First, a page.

Every time a child’s parents split up, the situation is often difficult and painful.
The child has to change schools, potentially switch homes, and adjust to a new family dynamic.
The path forward usually involves some form of child custody that requires the parents to come to an agreement, work with a judge, or go to trial.
To know what other plans we have for our children, we need to come to a mutual agreement about the type of custody we will have over them. There are different types of child custody that we will discuss.
Types of Child Custody: Legal and Physical Custody
Child custody is a legal term that refers to the guardianship of a minor child or children. Child custody can be awarded to one or both parents, a grandparent, other relatives, or even a non-relative such as a stepparent, godparent, or close family friend.
Each type of custody has its own unique set of rights and responsibilities attached to it. The type of custody that is awarded in a particular case will depend on a number of factors.
These include the child’s age, the child’s wishes (if he or she is old enough to express a preference), the relationships between the child and each parent, and each parent’s ability to provide a safe and stable home environment for the child.
There are forms that you would need to accomplish when processing child custody. One important form to be accomplished is contact order form C100.
Physical custody is when the child lives with one parent most of the time and the other parent has visitation rights.
Legal custody is when the parent has the right to make decisions about the child’s welfare, such as medical and educational decisions.
Joint Custody and Sole Custody
Joint Child custody means that both parents have legal and physical custody of the child.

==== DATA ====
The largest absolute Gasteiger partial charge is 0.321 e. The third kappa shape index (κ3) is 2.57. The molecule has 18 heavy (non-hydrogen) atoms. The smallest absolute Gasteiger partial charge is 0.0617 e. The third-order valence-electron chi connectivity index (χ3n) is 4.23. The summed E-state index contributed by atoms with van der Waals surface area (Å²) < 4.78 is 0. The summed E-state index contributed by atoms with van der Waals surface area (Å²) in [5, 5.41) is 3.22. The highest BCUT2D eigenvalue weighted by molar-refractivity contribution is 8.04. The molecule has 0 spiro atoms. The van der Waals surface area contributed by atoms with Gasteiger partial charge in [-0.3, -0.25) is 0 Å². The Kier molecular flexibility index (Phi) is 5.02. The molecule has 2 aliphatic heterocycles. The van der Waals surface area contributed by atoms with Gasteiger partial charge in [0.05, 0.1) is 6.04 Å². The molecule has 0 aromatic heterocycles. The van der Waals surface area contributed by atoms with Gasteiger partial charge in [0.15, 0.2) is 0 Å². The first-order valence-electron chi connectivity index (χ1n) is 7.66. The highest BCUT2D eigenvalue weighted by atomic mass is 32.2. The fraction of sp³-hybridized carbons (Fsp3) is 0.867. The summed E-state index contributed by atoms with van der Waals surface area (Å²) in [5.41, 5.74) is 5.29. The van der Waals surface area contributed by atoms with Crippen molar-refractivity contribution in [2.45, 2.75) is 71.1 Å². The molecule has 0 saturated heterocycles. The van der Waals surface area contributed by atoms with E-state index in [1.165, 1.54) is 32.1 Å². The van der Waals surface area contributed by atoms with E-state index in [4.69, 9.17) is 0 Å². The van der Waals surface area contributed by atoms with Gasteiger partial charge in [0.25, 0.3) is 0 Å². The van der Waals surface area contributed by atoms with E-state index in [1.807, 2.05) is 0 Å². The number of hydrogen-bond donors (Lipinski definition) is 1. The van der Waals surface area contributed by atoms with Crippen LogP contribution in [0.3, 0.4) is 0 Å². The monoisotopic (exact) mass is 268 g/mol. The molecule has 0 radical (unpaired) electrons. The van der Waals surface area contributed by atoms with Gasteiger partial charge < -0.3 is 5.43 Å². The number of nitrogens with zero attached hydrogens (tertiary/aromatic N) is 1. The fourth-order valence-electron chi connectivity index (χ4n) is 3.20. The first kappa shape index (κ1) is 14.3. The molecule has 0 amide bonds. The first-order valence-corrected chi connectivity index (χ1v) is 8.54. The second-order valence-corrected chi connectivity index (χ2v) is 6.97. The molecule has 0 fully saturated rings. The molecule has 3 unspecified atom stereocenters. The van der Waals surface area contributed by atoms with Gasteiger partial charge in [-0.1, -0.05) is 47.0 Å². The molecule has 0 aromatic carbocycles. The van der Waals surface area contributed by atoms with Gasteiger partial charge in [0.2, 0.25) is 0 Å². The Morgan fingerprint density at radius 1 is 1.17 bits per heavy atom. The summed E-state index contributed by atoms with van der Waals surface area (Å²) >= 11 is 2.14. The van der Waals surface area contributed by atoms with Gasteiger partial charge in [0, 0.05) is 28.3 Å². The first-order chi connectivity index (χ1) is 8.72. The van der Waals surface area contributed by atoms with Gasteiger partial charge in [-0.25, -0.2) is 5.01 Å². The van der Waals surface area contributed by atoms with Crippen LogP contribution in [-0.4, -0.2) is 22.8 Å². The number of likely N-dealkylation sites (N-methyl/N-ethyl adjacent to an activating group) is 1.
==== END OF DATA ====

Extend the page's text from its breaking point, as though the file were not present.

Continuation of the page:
Sole custody means that only one parent has legal and physical custody of the child.
Split custody is when the children live with one parent part-time and the other parent part-time.
Shared custody is when both parents share equally in the parenting time and the decision-making for the child.
Co-Parenting and Equal Parenting
Co-parenting is when both parents share legal and physical custody of the child or children. This means that they both have a say in the decisions made about the child and they both have an equal amount of time with the child.
Equal parenting is when one parent has sole custody of the child, but the other parent still has visitation rights. This means that the parent with custody makes all the decisions about the child, but the other parent still gets to spend time with the child.
Primary Custody and Secondary Custody
Primary custody is when one parent has the majority of the time with the child, and the other parent has visitation rights.
Secondary custody is when both parents have equal time with the child.
Get Help From the Experts
There are many different types of child custody that exist today. Each type of child custody has its own benefits and drawbacks. It is important to choose the type of child custody that is best for your child.
Speak with a lawyer to learn more about your child custody options and to make sure that you are making the best choices for your child.
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